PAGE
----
Today, a coworker who is leaving the company gave me a box of 5 Ferrero Rocher chocolates as a goodbye/Christmas gift. In the past when I was trying to “diet” to lose weight, such a gift would have been regarded as a waste at best, and possibly a burden at worst. When “dieting” and denying myself such “forbidden” pleasures, I would have to give away or throw away this act of kindness and thoughtfulness (as it is one of my absolute favorite candies). My response internally would almost certainly have been one of repressed frustration at being given something I enjoy, but not being allowed to enjoy it. I might also have projected some sort motive to sabotage me on my coworker, who may have noticed that I had been losing weight but gave me candy anyway.
I’m pleased to say that I could accept it with a smile and the sense that I could look forward to five days of savoring the pleasure of them one at a time. At 75 calories per candy, they’re within the allotment I give myself for a day’s treats, though they are a bit on the higher side of what I usually eat as a single candy.
This experience has made me reflect on several things. First, there is the dieter’s mentality and how it increases the chances of failure because of the emotional responses to denial. I remember one of the times I attempted to diet and failed when I bought a box of chocolate and hid it from my husband because I didn’t want him to see that I’d was “cheating”. He found the half-eaten box and I felt terrible for having been “caught”. Of course, he didn’t chide me or accuse me of not wanting to succeed, as that is not his way. He just looked sad for me because I couldn’t make it work for myself.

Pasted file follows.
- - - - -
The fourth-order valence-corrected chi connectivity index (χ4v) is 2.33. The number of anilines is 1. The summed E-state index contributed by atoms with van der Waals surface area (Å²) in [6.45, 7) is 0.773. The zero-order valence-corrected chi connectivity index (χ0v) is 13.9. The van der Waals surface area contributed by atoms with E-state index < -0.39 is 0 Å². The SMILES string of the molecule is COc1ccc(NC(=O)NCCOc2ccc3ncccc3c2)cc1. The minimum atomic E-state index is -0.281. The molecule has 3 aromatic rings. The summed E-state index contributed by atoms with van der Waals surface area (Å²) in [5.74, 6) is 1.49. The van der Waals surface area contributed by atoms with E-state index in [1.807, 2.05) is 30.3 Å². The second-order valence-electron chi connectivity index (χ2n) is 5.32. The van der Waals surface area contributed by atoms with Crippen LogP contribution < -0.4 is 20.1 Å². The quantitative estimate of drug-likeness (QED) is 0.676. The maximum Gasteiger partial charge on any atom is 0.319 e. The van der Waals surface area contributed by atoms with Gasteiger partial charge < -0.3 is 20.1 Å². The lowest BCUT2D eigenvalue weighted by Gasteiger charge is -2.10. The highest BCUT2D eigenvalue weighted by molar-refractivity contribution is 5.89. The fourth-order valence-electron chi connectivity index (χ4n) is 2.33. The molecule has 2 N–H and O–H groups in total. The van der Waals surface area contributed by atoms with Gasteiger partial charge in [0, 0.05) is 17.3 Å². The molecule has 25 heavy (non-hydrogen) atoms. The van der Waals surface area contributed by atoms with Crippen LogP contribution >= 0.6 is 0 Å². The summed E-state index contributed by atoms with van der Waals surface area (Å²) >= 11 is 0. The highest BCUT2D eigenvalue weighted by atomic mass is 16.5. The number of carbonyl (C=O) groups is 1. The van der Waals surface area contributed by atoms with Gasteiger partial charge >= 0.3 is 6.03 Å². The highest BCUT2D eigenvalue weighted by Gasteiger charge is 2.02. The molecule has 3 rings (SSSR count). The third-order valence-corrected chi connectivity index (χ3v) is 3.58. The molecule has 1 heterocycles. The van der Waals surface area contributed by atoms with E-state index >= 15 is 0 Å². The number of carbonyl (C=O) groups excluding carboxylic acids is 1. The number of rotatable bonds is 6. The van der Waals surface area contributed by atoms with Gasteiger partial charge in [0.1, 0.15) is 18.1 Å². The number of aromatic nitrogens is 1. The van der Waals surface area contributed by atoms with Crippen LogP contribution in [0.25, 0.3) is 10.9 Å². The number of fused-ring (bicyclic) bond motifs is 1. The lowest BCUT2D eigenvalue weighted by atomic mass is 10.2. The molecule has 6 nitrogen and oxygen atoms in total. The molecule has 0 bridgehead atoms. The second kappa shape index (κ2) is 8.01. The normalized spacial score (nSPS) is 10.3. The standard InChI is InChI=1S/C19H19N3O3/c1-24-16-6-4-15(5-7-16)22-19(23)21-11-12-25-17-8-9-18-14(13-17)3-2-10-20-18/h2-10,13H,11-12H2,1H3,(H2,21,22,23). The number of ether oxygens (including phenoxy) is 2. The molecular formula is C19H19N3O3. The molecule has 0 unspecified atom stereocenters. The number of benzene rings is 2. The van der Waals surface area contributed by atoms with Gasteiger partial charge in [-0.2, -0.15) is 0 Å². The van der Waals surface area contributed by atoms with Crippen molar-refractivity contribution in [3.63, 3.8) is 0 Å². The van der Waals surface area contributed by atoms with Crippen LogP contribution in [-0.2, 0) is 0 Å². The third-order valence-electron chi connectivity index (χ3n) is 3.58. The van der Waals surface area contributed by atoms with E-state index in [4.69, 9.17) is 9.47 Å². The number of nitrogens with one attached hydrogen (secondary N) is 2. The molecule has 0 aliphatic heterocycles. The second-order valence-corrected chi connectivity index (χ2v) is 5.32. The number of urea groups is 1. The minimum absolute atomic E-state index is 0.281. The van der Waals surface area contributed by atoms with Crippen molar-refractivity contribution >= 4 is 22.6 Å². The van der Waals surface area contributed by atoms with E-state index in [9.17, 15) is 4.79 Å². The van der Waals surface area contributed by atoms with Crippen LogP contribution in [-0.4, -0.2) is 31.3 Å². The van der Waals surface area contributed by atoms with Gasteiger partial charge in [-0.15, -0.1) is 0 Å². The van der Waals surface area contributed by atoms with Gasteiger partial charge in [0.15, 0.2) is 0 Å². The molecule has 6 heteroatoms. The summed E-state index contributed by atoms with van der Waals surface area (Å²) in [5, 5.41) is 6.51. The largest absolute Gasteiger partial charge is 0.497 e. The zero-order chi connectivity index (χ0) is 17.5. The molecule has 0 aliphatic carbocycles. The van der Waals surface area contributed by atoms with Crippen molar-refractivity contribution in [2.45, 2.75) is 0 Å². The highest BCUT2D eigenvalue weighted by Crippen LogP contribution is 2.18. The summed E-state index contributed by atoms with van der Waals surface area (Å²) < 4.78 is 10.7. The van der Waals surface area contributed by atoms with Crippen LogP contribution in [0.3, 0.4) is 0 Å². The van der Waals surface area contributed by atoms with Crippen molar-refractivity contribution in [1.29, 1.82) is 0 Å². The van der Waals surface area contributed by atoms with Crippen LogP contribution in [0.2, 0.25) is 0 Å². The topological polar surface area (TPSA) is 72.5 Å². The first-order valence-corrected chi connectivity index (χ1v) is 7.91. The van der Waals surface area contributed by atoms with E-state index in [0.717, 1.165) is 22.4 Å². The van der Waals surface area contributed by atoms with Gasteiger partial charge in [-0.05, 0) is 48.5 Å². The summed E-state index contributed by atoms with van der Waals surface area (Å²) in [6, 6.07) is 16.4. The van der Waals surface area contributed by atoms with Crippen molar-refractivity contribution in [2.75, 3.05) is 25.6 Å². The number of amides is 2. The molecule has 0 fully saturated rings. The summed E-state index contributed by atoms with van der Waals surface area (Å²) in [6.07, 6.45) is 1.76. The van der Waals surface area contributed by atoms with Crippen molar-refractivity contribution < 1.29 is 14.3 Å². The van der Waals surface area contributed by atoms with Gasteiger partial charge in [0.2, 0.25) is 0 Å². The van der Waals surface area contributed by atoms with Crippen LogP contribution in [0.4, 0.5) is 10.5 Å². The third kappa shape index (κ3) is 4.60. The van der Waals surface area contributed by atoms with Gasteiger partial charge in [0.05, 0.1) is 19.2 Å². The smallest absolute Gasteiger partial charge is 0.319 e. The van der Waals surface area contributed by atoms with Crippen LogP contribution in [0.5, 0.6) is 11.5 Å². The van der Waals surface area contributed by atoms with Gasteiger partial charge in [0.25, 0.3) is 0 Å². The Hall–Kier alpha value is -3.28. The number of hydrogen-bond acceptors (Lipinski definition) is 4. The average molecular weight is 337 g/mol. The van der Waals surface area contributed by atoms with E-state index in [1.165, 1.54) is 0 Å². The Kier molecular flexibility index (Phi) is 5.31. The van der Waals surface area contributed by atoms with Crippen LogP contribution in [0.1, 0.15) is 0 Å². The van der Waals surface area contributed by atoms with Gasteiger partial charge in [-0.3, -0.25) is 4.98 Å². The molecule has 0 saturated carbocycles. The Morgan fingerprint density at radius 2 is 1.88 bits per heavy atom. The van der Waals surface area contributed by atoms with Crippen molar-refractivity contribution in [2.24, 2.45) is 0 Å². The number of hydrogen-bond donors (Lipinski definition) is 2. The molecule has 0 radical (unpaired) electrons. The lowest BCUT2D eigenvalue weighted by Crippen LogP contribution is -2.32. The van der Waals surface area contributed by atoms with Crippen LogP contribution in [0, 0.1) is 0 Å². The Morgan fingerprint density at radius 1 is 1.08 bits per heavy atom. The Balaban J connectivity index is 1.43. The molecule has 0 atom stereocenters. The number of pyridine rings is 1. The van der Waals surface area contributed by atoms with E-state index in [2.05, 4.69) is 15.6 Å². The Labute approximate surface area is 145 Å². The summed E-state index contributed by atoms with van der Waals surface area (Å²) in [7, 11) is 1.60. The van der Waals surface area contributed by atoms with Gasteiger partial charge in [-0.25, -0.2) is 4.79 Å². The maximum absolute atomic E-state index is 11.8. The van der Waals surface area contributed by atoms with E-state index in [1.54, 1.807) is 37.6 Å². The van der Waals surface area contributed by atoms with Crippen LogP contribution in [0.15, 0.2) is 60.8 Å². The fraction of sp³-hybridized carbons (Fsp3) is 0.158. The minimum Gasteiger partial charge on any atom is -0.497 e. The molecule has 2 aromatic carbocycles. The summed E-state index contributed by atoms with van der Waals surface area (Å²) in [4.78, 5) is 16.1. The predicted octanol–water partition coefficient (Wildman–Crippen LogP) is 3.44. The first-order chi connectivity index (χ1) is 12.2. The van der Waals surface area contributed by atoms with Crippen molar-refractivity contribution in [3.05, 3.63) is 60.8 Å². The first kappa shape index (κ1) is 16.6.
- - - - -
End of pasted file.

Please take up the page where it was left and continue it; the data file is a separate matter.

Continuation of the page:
Denying myself things I enjoyed in the past just made controlling my eating that much harder. It’s odd, but eating treats regularly in small quantities actually makes calorie control far easier as it leaves the baggage that comes along with feeling “deprived” behind. It also makes the notion of a “cheat day” ridiculous. By most people’s standards, I “cheat” a little everyday.
Second, there is also the part of the dieter’s thinking process where everyone around you is seen as a potential saboteur for offering you things that don’t fit in with the limits of your meal plan. I’ve written before about people who insisted and pushed me to eat pizza and other foods I saw as verboten when I lost weight around the end of college. What they did was far pushier than this type gift, and they were well aware of my eating restrictions and pushed me to “have fun”.
This candy gift is rather different because I have never discussed my recent dietary changes with coworkers. That being said, the very fact that I have been losing weight and that is obvious to everyone around me might make me think the candy is a passive-aggressive gift. I know it is not, but I might be more inclined to think it was if it brought out all sorts of feelings of denial and frustration. It strikes me that thinking that everyone should be aware of and accommodate your (unannounced) diet and restrictions is rather narcissistic (except in health-related cases such as being diabetic or having heart disease), but I think one’s perspective can get pretty warped when on the weight loss path.
I remember in the past when trying to diet that I felt really depressed and resentful when special days like my birthday or Christmas rolled around and I couldn't experience anything special in terms of food. A lot of people deal with these situations by focusing on the non-food experiences at this time, but I’m a food addict and part of the reason for that is that I love the experience of eating. I love the smell, taste, and texture of good food. There simply is no substitute for that sort of pleasure and I can’t fool myself into thinking that watching a special movie, singing songs, decorating, or doing volunteer work is going to obliterate the sense that I’m missing out on something I’d really enjoy if I were permitted it. I’m so gratified now to have found a way to not have to feel all of those negative feelings associated with the holidays and food, and to still lose weight.